Financial management in government is in transition. Reporting, accounting and auditing are changing in several fundamental ways. In reporting, the focus is shifting from budgets (how much can we spend?) to accomplishments (what have we achieved?).
Government accounting standards have become tighter as countries adopt accrual budgeting and accounting. Although International Public Sector Accounting Standards (IPSAS) go a long way to harmonise financial reporting, each country presently decides which rules to follow.
A growing demand for more transparency and accountability has led governments to transform their audit efforts, to prove that they are using public funds responsibly.
The drivers of accountability
The drive for increased transparency and accountability has been a hot topic for the past decade due to:
- growth in the size and complexity of government and its activities and the associated growing expenditures
- technology solutions becoming available to improve efficiency and the control of transactions
- competition with external suppliers of public services in areas like transport, communications and energy
- reluctance of citizens to pay higher taxes, and closer scrutiny of how their taxes are being spent.
Accountability and performance measurement
Taxpayers in developed countries now expect to see performance measurement for government departments. They feel they have a right to performance information. This increased scrutiny is a global trend. This is highlighted in a recent survey report by KPMG’s global Government practice and the Economist Intelligence Unit, Performance Agenda.
The government officials surveyed chose improved financial accountability and management as one of the top initiatives expected to provide the greatest performance/efficiency benefits.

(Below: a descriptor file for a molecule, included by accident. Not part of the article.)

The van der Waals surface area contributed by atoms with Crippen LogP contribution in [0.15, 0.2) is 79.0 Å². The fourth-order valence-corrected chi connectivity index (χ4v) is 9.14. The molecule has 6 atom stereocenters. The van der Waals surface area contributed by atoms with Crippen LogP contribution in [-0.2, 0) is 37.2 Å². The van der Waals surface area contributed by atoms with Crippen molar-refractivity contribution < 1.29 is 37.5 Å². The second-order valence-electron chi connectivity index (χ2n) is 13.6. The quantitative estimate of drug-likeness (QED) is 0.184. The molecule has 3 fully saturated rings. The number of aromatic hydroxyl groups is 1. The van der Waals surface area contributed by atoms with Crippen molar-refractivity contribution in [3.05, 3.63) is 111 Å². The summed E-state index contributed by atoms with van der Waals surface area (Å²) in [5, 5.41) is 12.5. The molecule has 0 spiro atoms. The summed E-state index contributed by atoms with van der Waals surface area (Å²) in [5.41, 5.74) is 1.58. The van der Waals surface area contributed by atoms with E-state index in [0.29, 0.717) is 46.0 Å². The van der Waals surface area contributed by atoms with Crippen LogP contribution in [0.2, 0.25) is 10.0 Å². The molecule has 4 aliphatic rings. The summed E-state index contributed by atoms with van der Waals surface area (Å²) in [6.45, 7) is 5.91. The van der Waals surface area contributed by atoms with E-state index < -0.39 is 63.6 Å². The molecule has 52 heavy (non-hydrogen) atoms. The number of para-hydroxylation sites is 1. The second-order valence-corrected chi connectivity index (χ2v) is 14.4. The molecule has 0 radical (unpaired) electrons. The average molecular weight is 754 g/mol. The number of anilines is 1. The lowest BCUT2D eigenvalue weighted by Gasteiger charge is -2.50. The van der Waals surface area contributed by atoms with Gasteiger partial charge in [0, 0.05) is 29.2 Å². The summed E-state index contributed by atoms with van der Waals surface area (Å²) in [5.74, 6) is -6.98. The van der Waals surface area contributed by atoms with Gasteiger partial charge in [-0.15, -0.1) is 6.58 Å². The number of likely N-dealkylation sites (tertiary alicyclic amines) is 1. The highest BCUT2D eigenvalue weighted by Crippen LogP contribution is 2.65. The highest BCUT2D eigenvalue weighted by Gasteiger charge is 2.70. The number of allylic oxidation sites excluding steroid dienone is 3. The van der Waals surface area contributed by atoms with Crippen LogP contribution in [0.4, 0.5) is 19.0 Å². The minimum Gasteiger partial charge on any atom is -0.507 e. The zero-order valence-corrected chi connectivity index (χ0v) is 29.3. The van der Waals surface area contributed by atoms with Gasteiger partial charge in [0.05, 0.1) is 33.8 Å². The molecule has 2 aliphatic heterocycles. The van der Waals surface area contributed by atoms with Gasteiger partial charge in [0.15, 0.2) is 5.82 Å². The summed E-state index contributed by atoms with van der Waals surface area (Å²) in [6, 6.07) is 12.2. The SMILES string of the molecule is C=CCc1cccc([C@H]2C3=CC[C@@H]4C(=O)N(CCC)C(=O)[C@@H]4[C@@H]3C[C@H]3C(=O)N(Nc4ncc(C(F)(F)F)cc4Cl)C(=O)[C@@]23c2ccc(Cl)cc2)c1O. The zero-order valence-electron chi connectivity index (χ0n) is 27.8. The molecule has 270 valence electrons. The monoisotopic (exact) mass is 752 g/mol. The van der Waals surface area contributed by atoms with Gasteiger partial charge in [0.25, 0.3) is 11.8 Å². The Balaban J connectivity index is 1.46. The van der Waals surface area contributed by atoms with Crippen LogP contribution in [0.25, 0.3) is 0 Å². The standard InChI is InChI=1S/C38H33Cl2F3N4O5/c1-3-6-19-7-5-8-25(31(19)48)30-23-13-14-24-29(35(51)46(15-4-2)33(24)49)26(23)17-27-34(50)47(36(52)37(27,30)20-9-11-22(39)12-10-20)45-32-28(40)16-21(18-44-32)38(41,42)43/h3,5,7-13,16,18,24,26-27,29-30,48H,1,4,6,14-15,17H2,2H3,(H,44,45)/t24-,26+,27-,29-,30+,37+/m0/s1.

Tapping external resources
To help meet the demand for performance measurement and accountability, some governments are outsourcing parts of their financial record-keeping to the private sector.
In New Zealand, many government departments and Crown entities have contracted accounting firms for assistance ‘as needed’. Some agencies have entered into co-sourcing or outsourcing relationships with audit firms to deliver their internal audit functions.
Governmental audit units occasionally outsource the audits themselves to private sector auditors.
KPMG can bring:
a broad perspective: There is a climate of zealousness with regard to governance issues. KPMG can apply a depth of experience to keep a pragmatic approach to auditing procedures, whilst also covering all the bases.
skills and experience: When working with government agencies, KPMG professionals combine their experience of private sector audits with government-specific standards unique government issues (the treatment of social welfare obligations and heritage assets etc).
global knowledge: Government agencies also benefit from KPMG’s global presence, monitoring the span of current government issues. Knowledge is disseminated through various KPMG services and publications, as well as through one-on-one exchanges with KPMG partners and other client service professionals.
The road ahead
Government performance measurement will become more prevalent in the next few years. The movement to harmonise standards for government accounting and the influence of the International Public Sector Accounting Standards Board will grow. The strategy of using third party auditors is gradually spreading. How do we use accounting practices to best report financial information unique to the public sector and to communicate if governments have realised their promised achievements?
The above commentary has been adapted from a KPMG International article.